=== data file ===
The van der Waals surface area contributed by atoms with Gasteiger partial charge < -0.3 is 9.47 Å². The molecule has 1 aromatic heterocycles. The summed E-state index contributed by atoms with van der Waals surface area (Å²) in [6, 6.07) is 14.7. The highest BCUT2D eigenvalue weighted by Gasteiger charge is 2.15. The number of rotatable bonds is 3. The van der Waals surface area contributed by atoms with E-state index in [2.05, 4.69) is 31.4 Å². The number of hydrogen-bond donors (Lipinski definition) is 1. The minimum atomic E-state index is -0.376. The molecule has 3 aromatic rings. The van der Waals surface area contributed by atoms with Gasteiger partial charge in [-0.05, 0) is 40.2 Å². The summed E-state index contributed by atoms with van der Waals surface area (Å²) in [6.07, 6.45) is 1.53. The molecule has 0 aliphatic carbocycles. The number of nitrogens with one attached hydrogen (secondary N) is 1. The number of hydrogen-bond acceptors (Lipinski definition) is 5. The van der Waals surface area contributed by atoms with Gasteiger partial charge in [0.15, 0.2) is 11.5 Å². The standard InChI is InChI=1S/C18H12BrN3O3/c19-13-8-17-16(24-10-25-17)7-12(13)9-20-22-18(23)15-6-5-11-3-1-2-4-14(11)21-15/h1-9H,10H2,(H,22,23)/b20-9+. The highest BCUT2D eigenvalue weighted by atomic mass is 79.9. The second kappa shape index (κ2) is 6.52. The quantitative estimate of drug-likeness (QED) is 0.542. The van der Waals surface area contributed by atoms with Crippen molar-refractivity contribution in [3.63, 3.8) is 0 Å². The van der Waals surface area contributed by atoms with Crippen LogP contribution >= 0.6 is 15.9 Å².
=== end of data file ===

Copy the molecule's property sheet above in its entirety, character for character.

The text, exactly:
The van der Waals surface area contributed by atoms with Gasteiger partial charge < -0.3 is 9.47 Å². The molecule has 1 aromatic heterocycles. The summed E-state index contributed by atoms with van der Waals surface area (Å²) in [6, 6.07) is 14.7. The highest BCUT2D eigenvalue weighted by Gasteiger charge is 2.15. The number of rotatable bonds is 3. The van der Waals surface area contributed by atoms with E-state index in [2.05, 4.69) is 31.4 Å². The number of hydrogen-bond donors (Lipinski definition) is 1. The minimum atomic E-state index is -0.376. The molecule has 3 aromatic rings. The van der Waals surface area contributed by atoms with Gasteiger partial charge in [-0.05, 0) is 40.2 Å². The summed E-state index contributed by atoms with van der Waals surface area (Å²) in [6.07, 6.45) is 1.53. The molecule has 0 aliphatic carbocycles. The number of nitrogens with one attached hydrogen (secondary N) is 1. The number of hydrogen-bond acceptors (Lipinski definition) is 5. The van der Waals surface area contributed by atoms with Gasteiger partial charge in [0.15, 0.2) is 11.5 Å². The standard InChI is InChI=1S/C18H12BrN3O3/c19-13-8-17-16(24-10-25-17)7-12(13)9-20-22-18(23)15-6-5-11-3-1-2-4-14(11)21-15/h1-9H,10H2,(H,22,23)/b20-9+. The highest BCUT2D eigenvalue weighted by atomic mass is 79.9. The second kappa shape index (κ2) is 6.52. The quantitative estimate of drug-likeness (QED) is 0.542. The van der Waals surface area contributed by atoms with Crippen molar-refractivity contribution in [3.63, 3.8) is 0 Å². The van der Waals surface area contributed by atoms with Crippen LogP contribution >= 0.6 is 15.9 Å².